By Bob Hubbard
The idea of a guide to breathing seems rather strange
to some. After all, we all do it automatically. But, like everything
else, there is a right way to breath to maximize its benefit to you.
The most common breathing uses only the top half of our
lungs. This leaves the bottom portion unused and tends to hinder the
fullest absorption of oxygen due to the retention of stale air. This
stale air and poor use of our lung capacity effects every organ in our
bodies. Every day we take thousands of breaths but rarely will we think
about how to improve the process.
Proper deep breathing combined with meditation can reduce
stress, expand your consciousness, deepen insights and help create inner
peace. Even without meditation, properly breathing can help keep you
alert and energized to face the trials of the day.
We enter this world in a soft, relaxed state, gradually
growing harder as we age. As we age, we forget how to breathe at our
full capacity, taking shallower and shallower breaths. This should be
One of the first things the singer and musician learn
is proper breath control. Body builders and weight training includes
proper breathing instruction.
Tai chi, Yoga and other meditative practices require you
to become attuned to your breathing at an early stage. In order to bet
the maximum from these studies, it is vitally important that the body
and the mind receive sufficient oxygen. The act of breathing itself
is important for proper bodily function. It massages the internal organs
and moves both nutrients and wastes. From a meditative perspective,
focusing on proper breathing unclutters your mind, and helps you to
relax. How often have you had trouble sleeping and heard "focus
on your breathing" or "breath slow and count your breaths"?
So, breathing right is important. But, how do you do it?
In order to understand the right way to breath, you must
also know the wrong ways. You want to avoid what are called "Clavicle"
and "Thoracic" breathing. In "Clavicle breathing",
the abdomen is sucked in and the shoulders and collarbone are raised.
It is the shallowest type giving the least benefit. Expanding the rib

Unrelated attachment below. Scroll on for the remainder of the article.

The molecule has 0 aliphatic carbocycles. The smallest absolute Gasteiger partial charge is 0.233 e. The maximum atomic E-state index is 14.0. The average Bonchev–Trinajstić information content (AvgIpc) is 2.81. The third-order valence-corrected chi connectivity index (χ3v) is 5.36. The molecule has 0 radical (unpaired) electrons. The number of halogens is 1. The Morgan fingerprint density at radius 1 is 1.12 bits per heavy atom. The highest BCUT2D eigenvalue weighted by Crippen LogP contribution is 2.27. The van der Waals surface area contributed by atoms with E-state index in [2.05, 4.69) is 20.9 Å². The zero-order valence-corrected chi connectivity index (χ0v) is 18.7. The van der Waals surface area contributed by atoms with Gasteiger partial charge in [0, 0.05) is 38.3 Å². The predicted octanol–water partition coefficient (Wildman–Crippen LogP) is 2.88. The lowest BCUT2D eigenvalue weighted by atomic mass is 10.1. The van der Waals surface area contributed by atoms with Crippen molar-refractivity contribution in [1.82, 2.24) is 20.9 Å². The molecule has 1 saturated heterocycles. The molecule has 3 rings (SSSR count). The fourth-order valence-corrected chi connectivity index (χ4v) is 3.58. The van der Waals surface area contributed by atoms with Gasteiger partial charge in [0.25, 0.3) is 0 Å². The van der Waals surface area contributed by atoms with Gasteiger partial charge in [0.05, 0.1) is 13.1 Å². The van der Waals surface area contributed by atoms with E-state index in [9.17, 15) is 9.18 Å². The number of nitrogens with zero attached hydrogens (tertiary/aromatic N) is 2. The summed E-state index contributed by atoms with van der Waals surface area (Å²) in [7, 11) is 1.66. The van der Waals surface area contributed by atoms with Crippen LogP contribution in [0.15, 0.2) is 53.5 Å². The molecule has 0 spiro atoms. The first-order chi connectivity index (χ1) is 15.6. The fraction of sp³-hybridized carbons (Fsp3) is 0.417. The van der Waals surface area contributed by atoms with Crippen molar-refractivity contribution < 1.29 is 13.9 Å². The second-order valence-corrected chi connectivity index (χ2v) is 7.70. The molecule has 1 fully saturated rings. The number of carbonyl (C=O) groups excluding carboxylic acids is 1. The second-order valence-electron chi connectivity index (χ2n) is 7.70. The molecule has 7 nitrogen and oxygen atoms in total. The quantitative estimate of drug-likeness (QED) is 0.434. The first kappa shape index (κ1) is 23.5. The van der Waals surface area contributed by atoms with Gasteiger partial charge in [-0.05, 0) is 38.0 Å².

muscles does “Thoracic breathing” which is where the stomach
is often sucked in but the chest rises and falls..
Proper breathing is more than simply "breath in,
breath out". Proper breathing involves the abdomen, and four distinct
stages: Inhalation, retention, exhalation and pause.
Never force yourself to inhale to the point where you feel so full you
might burst. A common mistake, you should never try to force it beyond
comfortable fullness. Go about 2/3's full. Don't try to suck in all
the air you can as fast as you can. Do it at a slow and steady pace
for maximum effect. Breath with your abdomen. To get the feel for this,
while wearing loose clothing, lie on your back. Place your hand on the
upper abdomen, where the diaphragm is located, approximately just under
your rib line. Breathe in and out slowly. The abdomen should expand
outward as you inhale and contract as you exhale.
A common mistake is to breath in and out as fast as you can. This can
cause you to become lightheaded, and you get minimal effectiveness of
the air. Instead, after breathing in about 2/3 of a lungful of air,
hold it for about 3-4 seconds. This allows for proper exchange of oxygen
and toxins through the cell walls, and can slow down your heartbeat
and reduce blood pressure. Proper retention has many therapeutic benefits
to the body.
Don't try to force the air out. Empty from the top to the bottom, in
a relaxed manner.
When the lungs are completely empty, pause for a few seconds. This will
allow the abdominal wall and diaphragm to relax so that they may operate
at the best of their ability on the next breath.
Proper deep breathing can reduce stress, expand your mind,
increase your endurance and energy, and keep you alert. Shallow or incorrect
breathing can leave you clouded, tired and lethargic. Regardless of
your activity, remember to breath. Be aware of how you are breathing,
and focus on a slow deep relaxed breath. You'll find you will be more
effective in your daily activities.
is an administrator of
the popular martial arts sites MartialTalk.com
and KenpoTalk.com. He is president
of SilverStar WebDesigns
inc., a web site design and hosting company specializing in affordable
solutions for martial artists. A student of all the arts, he is currently
studying Modern Arnis. Bob can be reached at email@example.com.
More of Bob's articles can be found at rustaz.net.
Please contact Bob if you would like him to review your martial arts